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Personhood

“The Greek word for “faith” is derived from the thought of being persuaded. “The “faith” is the conviction of the truth of sacred things…This term is a noun and does not refer to the verb of trusting in Christ or God’s grace. Nor does it mean personal belief.  It is not what is imagined or envisioned. Nor is it a body of doctrine, that is, a set of propositions, of definitions, of treatises about God.  It is certain and the common foundation of the truth upon which the life, belief, and practice of the Church and its members are built.” (Fr. Basil)


“The deepest purpose of human existence, the source of life for every Christian, lies in our unwavering faith. We are not called to defend an abstract set of propositions or formulas devised by the Church. We battle for our eternal existence as persons.” (Dynamis 3/9/2021)


“You are what you worship If you are what you love, and your ultimate loves are formed and aimed by your immersion in practices and cultural rituals, then such practices fundamentally shape who you are. At stake here is your very identity, your fundamental allegiances, your core convictions and passions that center both your self-understanding and your way of life. In other words, this contest of cultural practices is a competition for your heart—the center of the human person designed for God.” (James Smith)


“Personhood,” writes Lossky, “is freedom in relation to nature.” Persons enact their own nature. Natures may be what they are (e.g., human, angelic, or divine), but the nature does not determine who these persons are. “A personal being,” Lossky continues, “is capable of loving someone more than his own nature, more than his own life.” Freedom and love are thus the cardinal attributes of personhood…This freedom to enter into loving communion with others, this personhood, is the image of God in human beings…Personhood thrives and is perfected through mutual reciprocity, more still in and through communion.” (Vigen Guroian, Vladimir Lossky)


“We were made for deep communion with God. The closer and deeper our communion is with God, the more our unique personhood is actualized, our true-self emerges." (Father David L. Fontes, PsyD)


“Genetic uniqueness is only the physical part of life, not taking into account the more important reality, which is creation of a spiritual being in which soul and body are thoroughly integrated with each other. We are created in the image and likeness of God. The created being is “personal” not only because it has the capacity to develop into a complete human being, but because at every stage of human existence it bears the image of the personal God. A person is always an image of God, whether that person is an embryo or a terminally ill patient in a coma. If someone were in a coma or had Alzheimer’s disease, would we still consider that being a “person”? Even though that being cannot take care of him/herself? From this perspective there is no difference between a terminally ill “being” and a fetus. Therefore, since we are all made in God’s image and likeness, no matter what stage of existence a “being” is in, one is a “person”. (Fr. John Breck)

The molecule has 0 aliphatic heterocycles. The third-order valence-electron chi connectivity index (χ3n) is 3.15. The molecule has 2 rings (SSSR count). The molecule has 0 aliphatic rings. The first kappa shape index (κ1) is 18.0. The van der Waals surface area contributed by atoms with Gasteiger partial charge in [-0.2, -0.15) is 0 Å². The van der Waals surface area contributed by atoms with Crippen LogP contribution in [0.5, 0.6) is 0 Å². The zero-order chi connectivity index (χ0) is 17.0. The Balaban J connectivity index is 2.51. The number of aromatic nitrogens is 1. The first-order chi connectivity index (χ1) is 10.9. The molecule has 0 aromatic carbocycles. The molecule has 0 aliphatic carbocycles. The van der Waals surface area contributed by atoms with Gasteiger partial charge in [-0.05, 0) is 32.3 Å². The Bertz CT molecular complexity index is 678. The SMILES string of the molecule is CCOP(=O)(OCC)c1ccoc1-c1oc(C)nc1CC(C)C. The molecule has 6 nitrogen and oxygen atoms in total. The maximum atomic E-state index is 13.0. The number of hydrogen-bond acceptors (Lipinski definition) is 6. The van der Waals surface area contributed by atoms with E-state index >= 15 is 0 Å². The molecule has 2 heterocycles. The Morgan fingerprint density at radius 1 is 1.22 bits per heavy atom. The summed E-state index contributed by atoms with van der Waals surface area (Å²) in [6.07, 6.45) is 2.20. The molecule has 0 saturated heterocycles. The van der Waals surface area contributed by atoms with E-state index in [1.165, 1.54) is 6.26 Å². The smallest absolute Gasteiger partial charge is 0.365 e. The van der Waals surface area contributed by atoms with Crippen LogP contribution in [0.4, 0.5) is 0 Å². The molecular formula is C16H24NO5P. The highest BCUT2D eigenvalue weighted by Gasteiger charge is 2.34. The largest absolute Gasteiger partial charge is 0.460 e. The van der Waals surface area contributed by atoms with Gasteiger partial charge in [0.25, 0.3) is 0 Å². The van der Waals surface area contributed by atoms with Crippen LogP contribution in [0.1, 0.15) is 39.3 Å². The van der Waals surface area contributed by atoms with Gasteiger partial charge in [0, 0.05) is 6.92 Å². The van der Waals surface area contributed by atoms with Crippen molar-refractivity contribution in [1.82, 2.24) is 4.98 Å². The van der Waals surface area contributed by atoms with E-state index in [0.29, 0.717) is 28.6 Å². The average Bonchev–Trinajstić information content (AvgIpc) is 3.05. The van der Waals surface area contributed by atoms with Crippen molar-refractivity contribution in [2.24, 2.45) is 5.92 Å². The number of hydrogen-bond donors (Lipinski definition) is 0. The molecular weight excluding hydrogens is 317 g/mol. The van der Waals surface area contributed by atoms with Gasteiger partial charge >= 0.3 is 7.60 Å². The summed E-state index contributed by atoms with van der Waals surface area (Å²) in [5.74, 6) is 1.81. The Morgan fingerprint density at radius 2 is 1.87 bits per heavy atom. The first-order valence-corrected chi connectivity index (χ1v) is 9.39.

“…we should also equate “self” with the person. (The theological term is hypostasis). Every living soul is a person—unique, unrepeatable and beloved of God. As the three divine Persons of the Holy Trinity are never self-isolated, self-absorbed or self-centered, so we realize that that would be a false way of existing. A genuine person is always turned toward another person in a movement of love and communion, as are the three Persons of the Trinity.” (Fr. Stephen Kostoff)


“Bios [physical life or finite life] is the realm of necessity and zoe [spiritual life or eternal life] the realm of transcendental freedom. Natural law defines and gives shape to bios. The virtues constitute zoe; for in the strictest and deepest sense all virtues are spiritual, since virtue is an attribute of personhood, and personhood is the divine image in humankind.” (Vigen Guroian)


“What God gives is never “one size fits all.” Salvation is the healing and fulfillment of a person and cannot be the same from one to another. Although all are formed and shaped “according to the image and likeness of God,” that image and likeness has an infinite variety in its personal expression.” (Father Stephen Freeman)


“…an intellectualist model of the human person—one that reduces us to mere intellect—assumes that learning (and hence discipleship) is primarily a matter of depositing ideas and beliefs into mind-containers…the center and seat of the human person is found not in the heady regions of the intellect but in the gut-level regions of the heart.” (James Smith)


#FrJohnBreck #FrStephenKostoff #VigenGuroian #FatherStephenFreeman #JamesSmith #FrBasil #Dynamis #VigenGuroian #VladimirLossky #FatherDavidLFontesPsyD

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